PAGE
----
This is going to be controversial…
I hate Halloween.
There. I said it.
Of all days of the year it’s my least favorite. In fact, the only costume I’ve had since I was 13 is my current costume. The Halloween Grinch!
In the US it’s a day where we teach our kids to disguise themselves as something evil and dark, then go from house to house begging, and if the people don’t give you sugar for your begging you’re allowed to do something mean to them (“Trick or treat!”).
Then afterwards my kids and I have a battle about how much of the candy they “worked so hard for” that they get to keep. I say none. They say all.
And one more thing…It’s not a “holiday” (schools don’t have it off…banks don’t have it off…)!
Ok…my rant over…on to the Philippines…
Halloween is on October 31.
All Saints’ Day and All Souls’ Day are on November 1st and 2nd.
Here’s what Julia wrote:
Quick trivia. Did you know that the Philippines celebrate All Saints’ Day and All Souls’ Day around the same time Mexicans celebrate Dia de Los Muertos? And there are a lot of similarities to how we celebrate it. We both go to cemeteries. And we both offer food and drink to our loved ones. We also have altars. We don’t do the parades and costumes like Halloween. But in some places around the country, there would be parties in the cemeteries.
The reason is because the tradition came from Mexico. Back when Spain colonized the Philippines, Mexico and the Philippines had strong trade relations through the Galleon Trade (https://en.wikipedia.org/wiki/Manila_galleon). Our celebrations aren’t as elaborate as the Mexican Day of the Dead, but it’s still a beloved tradition nevertheless.
Typically, your OFS might ask to take November 1 and 2 off to celebrate All Saints Day and All Souls Day (we call it “Undas”) with their families at the cemetery. But since 2020, cemeteries have been closed during the week of Undas to discourage people from celebrating at the same time and avoid crowding the cemeteries.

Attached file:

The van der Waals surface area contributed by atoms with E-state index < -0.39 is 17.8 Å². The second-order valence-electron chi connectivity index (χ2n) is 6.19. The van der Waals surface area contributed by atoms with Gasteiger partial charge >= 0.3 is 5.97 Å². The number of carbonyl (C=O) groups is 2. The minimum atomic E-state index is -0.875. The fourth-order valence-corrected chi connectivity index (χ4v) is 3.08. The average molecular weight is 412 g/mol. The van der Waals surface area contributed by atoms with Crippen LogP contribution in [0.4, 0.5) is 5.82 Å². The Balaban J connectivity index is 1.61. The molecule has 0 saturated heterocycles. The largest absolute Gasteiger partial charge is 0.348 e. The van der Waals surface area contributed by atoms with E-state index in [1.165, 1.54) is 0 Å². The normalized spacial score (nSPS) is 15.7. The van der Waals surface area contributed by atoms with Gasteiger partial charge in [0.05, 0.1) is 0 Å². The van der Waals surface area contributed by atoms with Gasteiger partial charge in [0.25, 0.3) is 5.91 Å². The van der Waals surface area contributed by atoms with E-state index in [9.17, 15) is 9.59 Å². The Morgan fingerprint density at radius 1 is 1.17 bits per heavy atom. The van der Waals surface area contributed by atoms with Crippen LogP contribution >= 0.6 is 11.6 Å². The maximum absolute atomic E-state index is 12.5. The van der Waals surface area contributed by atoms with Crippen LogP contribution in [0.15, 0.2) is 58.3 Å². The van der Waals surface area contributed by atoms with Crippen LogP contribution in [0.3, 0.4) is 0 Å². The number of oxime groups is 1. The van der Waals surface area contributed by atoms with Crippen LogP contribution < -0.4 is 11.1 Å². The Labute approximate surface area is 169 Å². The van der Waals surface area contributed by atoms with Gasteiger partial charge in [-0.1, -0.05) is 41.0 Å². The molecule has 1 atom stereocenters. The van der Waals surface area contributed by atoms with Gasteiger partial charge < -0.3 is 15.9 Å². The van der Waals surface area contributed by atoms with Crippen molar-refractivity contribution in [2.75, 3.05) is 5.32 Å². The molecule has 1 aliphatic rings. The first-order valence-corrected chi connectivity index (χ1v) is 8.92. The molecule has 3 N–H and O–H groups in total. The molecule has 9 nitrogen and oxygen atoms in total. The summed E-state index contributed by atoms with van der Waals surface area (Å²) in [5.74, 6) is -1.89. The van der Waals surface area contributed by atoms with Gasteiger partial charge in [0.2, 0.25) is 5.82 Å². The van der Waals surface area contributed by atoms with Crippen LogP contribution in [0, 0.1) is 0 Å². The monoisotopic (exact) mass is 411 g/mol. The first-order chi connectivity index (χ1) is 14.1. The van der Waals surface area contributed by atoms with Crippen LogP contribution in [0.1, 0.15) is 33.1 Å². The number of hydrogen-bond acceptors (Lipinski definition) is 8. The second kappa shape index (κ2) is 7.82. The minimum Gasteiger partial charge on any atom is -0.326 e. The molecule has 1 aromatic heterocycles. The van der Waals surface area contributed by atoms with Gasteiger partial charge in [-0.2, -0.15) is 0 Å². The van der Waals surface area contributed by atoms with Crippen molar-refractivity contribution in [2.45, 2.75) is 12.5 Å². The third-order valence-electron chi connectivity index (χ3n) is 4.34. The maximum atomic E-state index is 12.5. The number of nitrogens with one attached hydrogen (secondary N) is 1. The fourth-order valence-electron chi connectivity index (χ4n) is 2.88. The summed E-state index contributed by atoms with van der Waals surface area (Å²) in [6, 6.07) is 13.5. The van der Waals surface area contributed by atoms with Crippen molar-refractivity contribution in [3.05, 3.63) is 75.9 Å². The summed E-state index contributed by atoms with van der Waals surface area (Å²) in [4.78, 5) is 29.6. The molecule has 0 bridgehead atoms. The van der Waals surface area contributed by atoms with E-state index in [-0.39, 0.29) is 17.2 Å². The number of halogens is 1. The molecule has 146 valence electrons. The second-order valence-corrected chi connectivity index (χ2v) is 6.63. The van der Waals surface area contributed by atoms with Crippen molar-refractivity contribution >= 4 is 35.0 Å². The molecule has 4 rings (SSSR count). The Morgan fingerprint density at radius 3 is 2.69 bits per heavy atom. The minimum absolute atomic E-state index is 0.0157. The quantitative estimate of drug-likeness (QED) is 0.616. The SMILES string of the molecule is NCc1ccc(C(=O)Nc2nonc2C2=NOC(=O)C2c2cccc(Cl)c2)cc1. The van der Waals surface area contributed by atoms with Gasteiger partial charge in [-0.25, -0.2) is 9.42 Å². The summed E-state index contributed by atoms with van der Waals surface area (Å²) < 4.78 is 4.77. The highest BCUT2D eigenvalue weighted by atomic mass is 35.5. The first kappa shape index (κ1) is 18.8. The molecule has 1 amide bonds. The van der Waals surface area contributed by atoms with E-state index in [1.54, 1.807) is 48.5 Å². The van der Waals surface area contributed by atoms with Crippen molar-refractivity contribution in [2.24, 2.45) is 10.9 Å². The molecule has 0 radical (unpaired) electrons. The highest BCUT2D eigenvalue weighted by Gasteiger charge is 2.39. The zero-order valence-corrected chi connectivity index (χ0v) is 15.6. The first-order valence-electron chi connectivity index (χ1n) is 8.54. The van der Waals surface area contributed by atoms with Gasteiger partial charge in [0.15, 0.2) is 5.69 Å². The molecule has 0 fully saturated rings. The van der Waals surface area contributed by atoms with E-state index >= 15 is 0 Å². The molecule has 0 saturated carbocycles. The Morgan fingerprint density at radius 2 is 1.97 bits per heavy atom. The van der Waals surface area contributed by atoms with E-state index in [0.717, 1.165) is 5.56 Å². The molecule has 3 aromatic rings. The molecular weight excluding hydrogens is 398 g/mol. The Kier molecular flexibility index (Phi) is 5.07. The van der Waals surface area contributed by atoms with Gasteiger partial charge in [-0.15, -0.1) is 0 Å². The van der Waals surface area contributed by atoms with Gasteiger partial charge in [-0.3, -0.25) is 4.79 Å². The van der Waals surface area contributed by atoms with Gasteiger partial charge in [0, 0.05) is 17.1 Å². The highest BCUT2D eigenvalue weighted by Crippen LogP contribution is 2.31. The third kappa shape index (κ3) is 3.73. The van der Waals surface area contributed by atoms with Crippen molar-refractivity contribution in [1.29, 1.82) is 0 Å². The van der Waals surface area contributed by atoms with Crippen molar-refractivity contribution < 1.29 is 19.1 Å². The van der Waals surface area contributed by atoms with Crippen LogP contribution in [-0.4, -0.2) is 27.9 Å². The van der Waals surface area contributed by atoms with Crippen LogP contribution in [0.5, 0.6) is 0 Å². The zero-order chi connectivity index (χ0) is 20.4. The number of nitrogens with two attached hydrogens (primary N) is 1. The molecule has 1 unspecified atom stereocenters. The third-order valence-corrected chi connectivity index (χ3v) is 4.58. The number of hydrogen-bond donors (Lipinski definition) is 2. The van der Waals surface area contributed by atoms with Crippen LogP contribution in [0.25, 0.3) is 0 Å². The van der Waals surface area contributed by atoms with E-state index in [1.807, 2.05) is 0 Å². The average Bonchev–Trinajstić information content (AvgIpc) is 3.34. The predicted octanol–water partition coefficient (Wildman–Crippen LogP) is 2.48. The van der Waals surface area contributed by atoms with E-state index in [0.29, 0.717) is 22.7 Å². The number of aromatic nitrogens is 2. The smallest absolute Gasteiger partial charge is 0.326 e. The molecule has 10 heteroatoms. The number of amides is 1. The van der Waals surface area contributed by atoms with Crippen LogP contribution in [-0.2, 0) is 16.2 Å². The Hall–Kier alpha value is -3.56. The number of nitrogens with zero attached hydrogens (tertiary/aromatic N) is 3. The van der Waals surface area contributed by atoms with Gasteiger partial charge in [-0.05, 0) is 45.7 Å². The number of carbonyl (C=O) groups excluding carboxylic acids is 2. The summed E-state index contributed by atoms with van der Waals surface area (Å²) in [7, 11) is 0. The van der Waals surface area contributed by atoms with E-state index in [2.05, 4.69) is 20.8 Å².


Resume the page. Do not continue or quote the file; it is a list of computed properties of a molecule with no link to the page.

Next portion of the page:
Even though a lot of places are slowly opening up for vaccinated people, most local governments have deemed it necessary to continue with the closure of cemeteries during that week.
What does this mean for you and your OFS?
Even though most can’t go to the cemeteries, there’s a chance that your worker might still ask to take holiday leave. So if they open up the conversation, you’ll have to talk to them about it.
Because of the ongoing restrictions, some of your workers might opt to ask for leave before or after the first week of November. If they’re already vaccinated, and their city allows cemetery visits, they might want to go and continue with their traditions even if it’s not on the exact day.
Some might still ask to take a holiday leave on November 1 or 2. They might opt instead to celebrate at home and participate in online Mass or remembrance events.
Some might opt not to take their holiday leave at all. Even though local travel is now allowed, the quarantine requirements might discourage them from going.
Now that’s the kind of holiday I can get behind. Gather with family. Celebrate your ancestors and those who have gone before to make you who you are.
It’s no wonder why Disney’s Coco is one of my favorite movies.
PS. there are a lot more cultural things I talk about in my book The Outsourcing Lever. It’s free.